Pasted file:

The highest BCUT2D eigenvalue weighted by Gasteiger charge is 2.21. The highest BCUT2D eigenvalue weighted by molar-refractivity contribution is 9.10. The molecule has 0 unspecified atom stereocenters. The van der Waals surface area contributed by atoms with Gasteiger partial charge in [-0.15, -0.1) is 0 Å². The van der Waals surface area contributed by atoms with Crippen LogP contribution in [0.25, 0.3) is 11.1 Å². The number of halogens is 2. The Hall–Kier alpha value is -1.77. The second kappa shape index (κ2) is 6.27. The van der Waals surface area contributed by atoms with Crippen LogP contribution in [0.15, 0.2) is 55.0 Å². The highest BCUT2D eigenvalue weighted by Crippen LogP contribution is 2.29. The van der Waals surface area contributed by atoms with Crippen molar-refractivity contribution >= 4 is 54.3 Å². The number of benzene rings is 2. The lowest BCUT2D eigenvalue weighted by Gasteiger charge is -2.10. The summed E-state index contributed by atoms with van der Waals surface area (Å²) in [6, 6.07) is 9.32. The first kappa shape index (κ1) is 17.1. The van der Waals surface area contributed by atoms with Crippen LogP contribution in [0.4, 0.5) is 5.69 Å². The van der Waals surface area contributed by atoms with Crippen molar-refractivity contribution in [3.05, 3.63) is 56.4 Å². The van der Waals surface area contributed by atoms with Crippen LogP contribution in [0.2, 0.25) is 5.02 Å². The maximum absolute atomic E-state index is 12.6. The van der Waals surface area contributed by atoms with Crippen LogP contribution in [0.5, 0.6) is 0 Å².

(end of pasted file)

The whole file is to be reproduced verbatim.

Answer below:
The highest BCUT2D eigenvalue weighted by Gasteiger charge is 2.21. The highest BCUT2D eigenvalue weighted by molar-refractivity contribution is 9.10. The molecule has 0 unspecified atom stereocenters. The van der Waals surface area contributed by atoms with Gasteiger partial charge in [-0.15, -0.1) is 0 Å². The van der Waals surface area contributed by atoms with Crippen LogP contribution in [0.25, 0.3) is 11.1 Å². The number of halogens is 2. The Hall–Kier alpha value is -1.77. The second kappa shape index (κ2) is 6.27. The van der Waals surface area contributed by atoms with Crippen LogP contribution in [0.15, 0.2) is 55.0 Å². The highest BCUT2D eigenvalue weighted by Crippen LogP contribution is 2.29. The van der Waals surface area contributed by atoms with Crippen molar-refractivity contribution >= 4 is 54.3 Å². The number of benzene rings is 2. The lowest BCUT2D eigenvalue weighted by Gasteiger charge is -2.10. The summed E-state index contributed by atoms with van der Waals surface area (Å²) in [6, 6.07) is 9.32. The first kappa shape index (κ1) is 17.1. The van der Waals surface area contributed by atoms with Crippen LogP contribution in [0.4, 0.5) is 5.69 Å². The van der Waals surface area contributed by atoms with Crippen molar-refractivity contribution in [3.05, 3.63) is 56.4 Å². The van der Waals surface area contributed by atoms with Crippen LogP contribution in [0.2, 0.25) is 5.02 Å². The maximum absolute atomic E-state index is 12.6. The van der Waals surface area contributed by atoms with Crippen LogP contribution in [0.5, 0.6) is 0 Å².